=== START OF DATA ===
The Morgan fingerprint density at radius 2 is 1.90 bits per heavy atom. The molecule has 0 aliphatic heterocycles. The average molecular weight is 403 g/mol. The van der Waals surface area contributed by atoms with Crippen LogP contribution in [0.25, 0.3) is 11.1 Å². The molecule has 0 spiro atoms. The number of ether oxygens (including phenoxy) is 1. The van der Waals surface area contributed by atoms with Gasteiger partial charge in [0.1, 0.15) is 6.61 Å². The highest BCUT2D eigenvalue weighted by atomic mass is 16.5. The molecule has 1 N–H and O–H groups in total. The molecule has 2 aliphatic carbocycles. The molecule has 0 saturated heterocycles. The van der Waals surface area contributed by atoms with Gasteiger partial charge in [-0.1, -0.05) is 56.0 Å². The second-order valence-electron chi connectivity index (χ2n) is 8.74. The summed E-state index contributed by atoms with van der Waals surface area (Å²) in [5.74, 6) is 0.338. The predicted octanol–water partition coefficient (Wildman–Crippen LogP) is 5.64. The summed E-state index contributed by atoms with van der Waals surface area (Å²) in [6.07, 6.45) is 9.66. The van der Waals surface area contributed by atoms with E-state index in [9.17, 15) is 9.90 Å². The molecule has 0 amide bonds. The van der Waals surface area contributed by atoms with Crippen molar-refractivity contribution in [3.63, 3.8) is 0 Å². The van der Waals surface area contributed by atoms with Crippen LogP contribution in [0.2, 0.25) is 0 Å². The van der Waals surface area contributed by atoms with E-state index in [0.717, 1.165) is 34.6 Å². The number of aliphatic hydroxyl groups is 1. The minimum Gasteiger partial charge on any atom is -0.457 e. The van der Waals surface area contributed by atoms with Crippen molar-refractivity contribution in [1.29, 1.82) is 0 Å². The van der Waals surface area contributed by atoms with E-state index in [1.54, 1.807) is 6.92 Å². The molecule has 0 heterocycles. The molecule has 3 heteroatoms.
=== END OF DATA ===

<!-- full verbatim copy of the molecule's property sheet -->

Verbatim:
The Morgan fingerprint density at radius 2 is 1.90 bits per heavy atom. The molecule has 0 aliphatic heterocycles. The average molecular weight is 403 g/mol. The van der Waals surface area contributed by atoms with Crippen LogP contribution in [0.25, 0.3) is 11.1 Å². The molecule has 0 spiro atoms. The number of ether oxygens (including phenoxy) is 1. The van der Waals surface area contributed by atoms with Gasteiger partial charge in [0.1, 0.15) is 6.61 Å². The highest BCUT2D eigenvalue weighted by atomic mass is 16.5. The molecule has 1 N–H and O–H groups in total. The molecule has 2 aliphatic carbocycles. The molecule has 0 saturated heterocycles. The van der Waals surface area contributed by atoms with Gasteiger partial charge in [-0.1, -0.05) is 56.0 Å². The second-order valence-electron chi connectivity index (χ2n) is 8.74. The summed E-state index contributed by atoms with van der Waals surface area (Å²) in [5.74, 6) is 0.338. The predicted octanol–water partition coefficient (Wildman–Crippen LogP) is 5.64. The summed E-state index contributed by atoms with van der Waals surface area (Å²) in [6.07, 6.45) is 9.66. The van der Waals surface area contributed by atoms with E-state index in [9.17, 15) is 9.90 Å². The molecule has 0 amide bonds. The van der Waals surface area contributed by atoms with Crippen molar-refractivity contribution in [3.63, 3.8) is 0 Å². The van der Waals surface area contributed by atoms with Crippen LogP contribution in [0.2, 0.25) is 0 Å². The van der Waals surface area contributed by atoms with E-state index in [0.717, 1.165) is 34.6 Å². The number of aliphatic hydroxyl groups is 1. The minimum Gasteiger partial charge on any atom is -0.457 e. The van der Waals surface area contributed by atoms with Crippen molar-refractivity contribution in [1.29, 1.82) is 0 Å². The van der Waals surface area contributed by atoms with E-state index in [1.54, 1.807) is 6.92 Å². The molecule has 0 heterocycles. The molecule has 3 heteroatoms.